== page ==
Crystal structures and stability fields of AP polymorphs. The proposed phase diagram in Fig. 1(b) is based on the phase identification presented herein. The phases I and II follow Hunter et al. identification,11 whereas the high temperature cubic phase is named phase V.

Phase Crystal structure Stable region Crystal ordering
Pnma, Z = 4  0–3.5 GPa at 25 °C  Freely rotating NH 4 + with ClO 4 locked in particular orientation within lattice sites 
a = 9.20 Å, b = 5.82 Å, c = 7.45 Å 
II  Pnma, Z = 4  above 4 GPa at 25 °C  Freezing of NH 4 + components and ordered ClO 4  
a ∼ 7.5 Å, b ∼ 6.25 Å, c ∼ 7.2 Å 
F4-3m, Z = 4  240 °C at ambient P  Freely rotating NH 4 + and almost freely rotating ClO 4  
a = 7.63 Å 
  Unknown  −93 to −233 °C at ambient P  Restricted rotation of NH 4 + and ordered ClO 4  
  Unknown  Below −93 °C at ambient P  Ordered NH 4 + and ClO 4 (both ions get reordered) 
Phase Crystal structure Stable region Crystal ordering
Pnma, Z = 4  0–3.5 GPa at 25 °C  Freely rotating NH 4 + with ClO 4 locked in particular orientation within lattice sites 
a = 9.20 Å, b = 5.82 Å, c = 7.45 Å 
II  Pnma, Z = 4  above 4 GPa at 25 °C  Freezing of NH 4 + components and ordered ClO 4  
a ∼ 7.5 Å, b ∼ 6.25 Å, c ∼ 7.2 Å 
F4-3m, Z = 4  240 °C at ambient P  Freely rotating NH 4 + and almost freely rotating ClO 4  
a = 7.63 Å 
  Unknown  −93 to −233 °C at ambient P  Restricted rotation of NH 4 + and ordered ClO 4  
  Unknown  Below −93 °C at ambient P  Ordered NH 4 + and ClO 4 (both ions get reordered) 

Clearly, the phase diagram of AP (Fig. 1(a))1,2,11 is poorly understood with some controversial results, underscoring several fundamental questions regarding the presence of phase transitions and the stability and structure of polymorphs. The present study is, therefore, focused on obtaining the phase diagram of AP in an extended region of pressures to 50 GPa and temperatures to 420 °C; the results are as summarized in Fig. 1(b). Note that the present phase diagram is very different from the previous one (Fig. 1(a)). In this paper, we will present the Raman spectral data, used to construct the present phase diagram, and explain this apparent discrepancy.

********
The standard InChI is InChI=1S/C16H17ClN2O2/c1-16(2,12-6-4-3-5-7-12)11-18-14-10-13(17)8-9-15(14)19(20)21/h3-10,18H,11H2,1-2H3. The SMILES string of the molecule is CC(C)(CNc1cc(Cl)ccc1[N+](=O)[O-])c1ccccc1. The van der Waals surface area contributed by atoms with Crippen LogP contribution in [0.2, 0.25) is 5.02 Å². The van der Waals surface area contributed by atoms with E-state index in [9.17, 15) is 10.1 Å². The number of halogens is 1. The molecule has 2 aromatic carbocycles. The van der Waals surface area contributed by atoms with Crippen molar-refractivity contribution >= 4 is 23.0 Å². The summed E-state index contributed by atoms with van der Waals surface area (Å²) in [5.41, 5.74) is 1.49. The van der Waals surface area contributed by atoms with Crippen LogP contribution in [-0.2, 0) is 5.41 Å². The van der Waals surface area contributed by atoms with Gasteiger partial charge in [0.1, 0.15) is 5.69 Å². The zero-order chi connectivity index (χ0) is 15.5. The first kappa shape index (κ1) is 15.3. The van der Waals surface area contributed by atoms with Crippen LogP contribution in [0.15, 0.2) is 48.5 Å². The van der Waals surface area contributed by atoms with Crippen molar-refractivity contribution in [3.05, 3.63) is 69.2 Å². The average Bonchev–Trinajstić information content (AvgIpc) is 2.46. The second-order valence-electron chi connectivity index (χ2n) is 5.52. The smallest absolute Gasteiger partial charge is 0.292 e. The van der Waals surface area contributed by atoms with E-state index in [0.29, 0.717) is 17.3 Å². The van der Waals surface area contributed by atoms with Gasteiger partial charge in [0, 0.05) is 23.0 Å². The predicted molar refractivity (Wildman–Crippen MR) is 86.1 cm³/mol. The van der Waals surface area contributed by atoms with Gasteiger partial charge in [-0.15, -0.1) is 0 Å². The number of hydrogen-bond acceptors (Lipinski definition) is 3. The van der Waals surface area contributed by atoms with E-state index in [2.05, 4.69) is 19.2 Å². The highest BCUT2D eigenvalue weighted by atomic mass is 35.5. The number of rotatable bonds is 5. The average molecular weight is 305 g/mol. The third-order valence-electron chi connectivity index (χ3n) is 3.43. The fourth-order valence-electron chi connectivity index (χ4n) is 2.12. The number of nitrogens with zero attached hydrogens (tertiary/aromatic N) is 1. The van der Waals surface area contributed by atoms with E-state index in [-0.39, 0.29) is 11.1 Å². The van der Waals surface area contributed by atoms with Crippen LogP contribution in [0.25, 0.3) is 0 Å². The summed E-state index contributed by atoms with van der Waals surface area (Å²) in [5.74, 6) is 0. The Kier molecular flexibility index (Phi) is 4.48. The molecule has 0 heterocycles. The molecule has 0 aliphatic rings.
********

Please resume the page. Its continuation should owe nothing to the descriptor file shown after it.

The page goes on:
We used a highly polycrystalline form of AP (reagent grade from Alfa Aesar) without further purification. A small amount of AP samples is loaded in a small hole (0.1-0.2 mm in diameter and 0.03-0.1 mm in thickness), drilled on a pre-indented gasket, and placed on a membrane diamond anvil cell (m-DAC), together with a few small chips of ruby crystals. Depending on the required pressure, either 0.3 mm or 0.8 mm culet diamonds (∼0.3 carat of type Ia) were used. The internal pressures were determined from the temperature corrected R1 shift of ruby luminescence.16 The samples were externally heated to 420 °C using a band heater wrapped around the m-DAC, and the temperatures were measured using a K-type thermocouple in contact with one of the diamond anvils. Spatially resolved Raman spectra were collected using a custom-designed confocal micro-Raman system in a backscattering geometry with 514.5 nm excitation line of CW Ar+ ion laser. The laser power was maintained at a minimum level to avoid photo-induced transitions and/or decomposition of the sample.